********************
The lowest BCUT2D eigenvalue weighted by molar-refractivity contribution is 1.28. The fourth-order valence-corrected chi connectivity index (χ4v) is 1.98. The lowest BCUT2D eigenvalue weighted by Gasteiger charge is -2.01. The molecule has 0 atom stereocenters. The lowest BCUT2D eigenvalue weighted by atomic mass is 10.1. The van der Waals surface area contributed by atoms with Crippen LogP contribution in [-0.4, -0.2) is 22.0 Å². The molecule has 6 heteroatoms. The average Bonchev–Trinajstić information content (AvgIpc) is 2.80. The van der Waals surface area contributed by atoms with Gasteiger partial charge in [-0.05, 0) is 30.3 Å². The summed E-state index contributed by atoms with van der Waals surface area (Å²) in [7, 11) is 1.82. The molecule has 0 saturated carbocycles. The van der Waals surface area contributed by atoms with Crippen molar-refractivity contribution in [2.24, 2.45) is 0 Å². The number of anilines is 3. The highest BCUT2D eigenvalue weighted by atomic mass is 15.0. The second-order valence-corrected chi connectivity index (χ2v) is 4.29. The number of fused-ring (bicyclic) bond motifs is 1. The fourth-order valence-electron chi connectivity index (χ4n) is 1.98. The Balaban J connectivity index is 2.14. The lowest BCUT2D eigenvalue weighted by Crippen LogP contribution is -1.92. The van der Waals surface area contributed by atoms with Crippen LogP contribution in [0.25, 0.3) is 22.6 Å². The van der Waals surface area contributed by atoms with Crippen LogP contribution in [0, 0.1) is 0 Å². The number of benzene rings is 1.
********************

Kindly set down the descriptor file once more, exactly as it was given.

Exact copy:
The lowest BCUT2D eigenvalue weighted by molar-refractivity contribution is 1.28. The fourth-order valence-corrected chi connectivity index (χ4v) is 1.98. The lowest BCUT2D eigenvalue weighted by Gasteiger charge is -2.01. The molecule has 0 atom stereocenters. The lowest BCUT2D eigenvalue weighted by atomic mass is 10.1. The van der Waals surface area contributed by atoms with Crippen LogP contribution in [-0.4, -0.2) is 22.0 Å². The molecule has 6 heteroatoms. The average Bonchev–Trinajstić information content (AvgIpc) is 2.80. The van der Waals surface area contributed by atoms with Gasteiger partial charge in [-0.05, 0) is 30.3 Å². The summed E-state index contributed by atoms with van der Waals surface area (Å²) in [7, 11) is 1.82. The molecule has 0 saturated carbocycles. The van der Waals surface area contributed by atoms with Crippen molar-refractivity contribution in [2.24, 2.45) is 0 Å². The number of anilines is 3. The highest BCUT2D eigenvalue weighted by atomic mass is 15.0. The second-order valence-corrected chi connectivity index (χ2v) is 4.29. The number of fused-ring (bicyclic) bond motifs is 1. The fourth-order valence-electron chi connectivity index (χ4n) is 1.98. The Balaban J connectivity index is 2.14. The lowest BCUT2D eigenvalue weighted by Crippen LogP contribution is -1.92. The van der Waals surface area contributed by atoms with Crippen LogP contribution in [0.25, 0.3) is 22.6 Å². The van der Waals surface area contributed by atoms with Crippen LogP contribution in [0, 0.1) is 0 Å². The number of benzene rings is 1.